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Please use this identifier to cite or link to this item: https://dspace.lboro.ac.uk/2134/13625

Title: Novel high precision microlithographic techniques applicable to distributed feedback laser grating manufacture
Authors: Yeo, Terence E.
Issue Date: 1993
Publisher: © T. E. Yeo
Abstract: Distributed feedback, DFB, lasers are a major source for long haul optical fibre based telecommunication systems. They rely on ultrahigh precision gratings to reduce mode competition within the laser cavity, thereby making single frequency operation possible. Techniques applied to DFB grating manufacture tend to be either holographic, or a direct serial write process using slow and expensive electron beam lithographic machines. An entirely new approach is proposed which compliments the accuracy of the electron beam systems with the high throughput and relatively low cost of a conventional contact mask regime. The new process relies on a group of materials which are able to retain an embossed relief upon curing with ultraviolet radiation. The main manufacturing stages of this new technique are presented including details of the embossing tool fabrication using reactive ion etching, and characterisation of material properties. It is proposed that the technique, whilst intended for DFB manufacture, could find applications in many other areas, for instance as a route to low cost replication of photomasks. In addition a new grating assessment technique, based on normal reflectance measurements, has been developed. The technique has been used to investigate hitherto unmeasured effects in electron beam lithography on a variety of substrate materials before and after semiconductor overgrowth. Details of a theoretical exercise which agrees closely with experimental results are included. The technique is non-destructive and should be of interest to all areas of microlithography and holographic imaging where it is important to have control over a wide range of process stages or where the feature size rules out the use of conventional optical microscopes.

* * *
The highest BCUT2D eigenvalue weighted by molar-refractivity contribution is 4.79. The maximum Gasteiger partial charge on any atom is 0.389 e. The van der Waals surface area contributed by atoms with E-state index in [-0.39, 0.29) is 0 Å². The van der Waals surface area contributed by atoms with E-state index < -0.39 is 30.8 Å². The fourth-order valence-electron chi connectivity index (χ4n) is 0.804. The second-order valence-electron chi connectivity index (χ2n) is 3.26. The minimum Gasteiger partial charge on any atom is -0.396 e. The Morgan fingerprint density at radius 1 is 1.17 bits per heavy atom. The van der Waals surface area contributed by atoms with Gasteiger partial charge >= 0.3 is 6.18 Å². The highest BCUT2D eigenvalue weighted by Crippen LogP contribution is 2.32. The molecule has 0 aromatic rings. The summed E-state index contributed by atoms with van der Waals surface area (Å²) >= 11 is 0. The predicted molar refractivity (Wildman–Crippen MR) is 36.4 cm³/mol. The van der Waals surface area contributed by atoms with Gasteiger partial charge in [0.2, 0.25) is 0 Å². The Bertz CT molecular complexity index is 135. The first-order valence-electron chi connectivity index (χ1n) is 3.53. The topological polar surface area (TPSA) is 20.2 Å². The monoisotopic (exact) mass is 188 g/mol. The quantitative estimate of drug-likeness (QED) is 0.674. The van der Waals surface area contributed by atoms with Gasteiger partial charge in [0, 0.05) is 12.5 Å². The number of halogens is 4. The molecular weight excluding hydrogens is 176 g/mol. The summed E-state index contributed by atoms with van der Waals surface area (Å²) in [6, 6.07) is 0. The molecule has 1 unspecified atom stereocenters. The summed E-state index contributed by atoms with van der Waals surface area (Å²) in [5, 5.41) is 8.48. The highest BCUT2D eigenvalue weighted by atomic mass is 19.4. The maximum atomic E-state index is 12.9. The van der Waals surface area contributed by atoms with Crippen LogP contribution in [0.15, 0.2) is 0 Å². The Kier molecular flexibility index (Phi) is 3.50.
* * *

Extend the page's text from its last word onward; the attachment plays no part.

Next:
Description: A Doctoral Thesis. Submitted in partial fulfilment of the requirements for the award of Doctor of Philosophy of Loughborough University.
Sponsor: Northern Telecom Europe.
URI: https://dspace.lboro.ac.uk/2134/13625
Appears in Collections:PhD Theses (Physics)

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